Some chemicals are toxic to consumers. For example, wintercress and its relatives contain types of toxin that defend against rust fungi or (depending on wintercress genotype) deter feeding by some insects. Geranium petals contain a certain amino acid that paralyzes Japanese beetles, making them vulnerable to their predators for several hours. Some plants produce juvenile hormones, which inhibit metamorphosis in insects, so they can’t mature. Nicotine in tobacco plants is toxic to mammals and insects that feed on those plants, causing digestive upsets, convulsions, difficulty walking, and other negative effects in mammals, and it can be lethal to insects. Particular chemicals in milkweed plants are toxic to some herbivorous insects. But in other milkweed-feeders, the toxins are sequestered in the body; they are distasteful (at least) and potentially toxic to the herbivorous insects’ predators; these herbivores bear warning coloration, which their predators learn to avoid.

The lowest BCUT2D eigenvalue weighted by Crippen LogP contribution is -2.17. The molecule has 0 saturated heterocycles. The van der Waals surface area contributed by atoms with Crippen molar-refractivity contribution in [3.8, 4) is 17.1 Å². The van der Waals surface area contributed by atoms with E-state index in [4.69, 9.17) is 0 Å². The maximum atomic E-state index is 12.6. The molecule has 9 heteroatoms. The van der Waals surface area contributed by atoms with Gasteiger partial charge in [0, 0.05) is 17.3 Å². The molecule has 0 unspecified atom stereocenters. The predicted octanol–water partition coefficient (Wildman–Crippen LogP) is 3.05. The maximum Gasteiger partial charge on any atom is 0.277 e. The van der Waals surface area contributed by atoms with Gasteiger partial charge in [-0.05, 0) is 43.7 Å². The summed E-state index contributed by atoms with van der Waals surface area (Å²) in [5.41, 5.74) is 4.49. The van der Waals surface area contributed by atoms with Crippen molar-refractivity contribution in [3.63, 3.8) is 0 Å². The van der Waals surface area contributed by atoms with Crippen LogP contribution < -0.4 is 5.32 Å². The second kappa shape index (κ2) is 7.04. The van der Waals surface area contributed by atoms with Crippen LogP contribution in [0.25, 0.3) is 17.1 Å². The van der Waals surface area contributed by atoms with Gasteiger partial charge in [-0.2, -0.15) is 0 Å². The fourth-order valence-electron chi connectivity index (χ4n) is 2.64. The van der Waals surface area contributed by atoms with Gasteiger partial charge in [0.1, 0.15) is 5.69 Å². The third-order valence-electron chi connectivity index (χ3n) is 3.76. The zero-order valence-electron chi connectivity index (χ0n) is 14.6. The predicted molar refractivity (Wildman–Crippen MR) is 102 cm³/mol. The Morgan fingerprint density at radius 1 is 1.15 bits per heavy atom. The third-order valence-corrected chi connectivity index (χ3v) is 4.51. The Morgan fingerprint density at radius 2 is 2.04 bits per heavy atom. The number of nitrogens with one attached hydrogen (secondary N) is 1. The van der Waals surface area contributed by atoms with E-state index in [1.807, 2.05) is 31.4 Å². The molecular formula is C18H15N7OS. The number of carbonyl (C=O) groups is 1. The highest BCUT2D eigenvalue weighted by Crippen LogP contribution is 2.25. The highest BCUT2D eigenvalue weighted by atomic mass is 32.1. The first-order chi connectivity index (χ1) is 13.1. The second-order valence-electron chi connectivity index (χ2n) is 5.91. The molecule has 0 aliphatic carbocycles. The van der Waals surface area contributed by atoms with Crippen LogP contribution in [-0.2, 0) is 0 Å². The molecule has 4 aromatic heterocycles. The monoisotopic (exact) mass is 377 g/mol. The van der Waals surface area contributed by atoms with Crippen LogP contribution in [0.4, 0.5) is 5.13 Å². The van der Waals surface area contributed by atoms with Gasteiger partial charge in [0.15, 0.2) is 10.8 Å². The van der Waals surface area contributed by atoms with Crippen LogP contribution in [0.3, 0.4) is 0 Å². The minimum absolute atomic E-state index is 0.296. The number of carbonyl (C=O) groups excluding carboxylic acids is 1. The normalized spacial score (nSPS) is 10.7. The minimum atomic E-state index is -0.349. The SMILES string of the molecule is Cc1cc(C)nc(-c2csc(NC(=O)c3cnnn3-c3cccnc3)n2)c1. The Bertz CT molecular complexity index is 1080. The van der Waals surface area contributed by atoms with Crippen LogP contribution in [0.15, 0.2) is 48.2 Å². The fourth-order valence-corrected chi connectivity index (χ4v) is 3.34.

Adding even more complexity: some plants can warn their neighbors, transmitting signals through root contact or even mycorrhizal fungal connections. Sometimes the warnings are airborne: The leaves of bullhorn acacia have distasteful chemicals; if nevertheless damaged by a browsing herbivore, the leaves send a volatile signal to others, sometimes miles away, inducing production of the distasteful chemical there.

Plants have been very inventive, evolving an immense array of defenses. Some things to remember: Some chemical defenses and some structural defenses are not built-in but induced by the activity of herbivores. Characteristics related to defense against herbivores may also have other functions. Bear in mind that no defense is likely to be perfect and there are likely to be some consumers that are not affected. In fact, there are some good stories of co-evolution in these interactions: if some insect is resistant to a plant’s defense and feeds on it, that sets up natural selection for better defense, and that in turn leads to selection for better resistance, and thence to still better defenses and then better resistance and onward…

• Mary F. Willson is a retired professor of ecology. “On the Trails” appears every Wednesday in the Juneau Empire.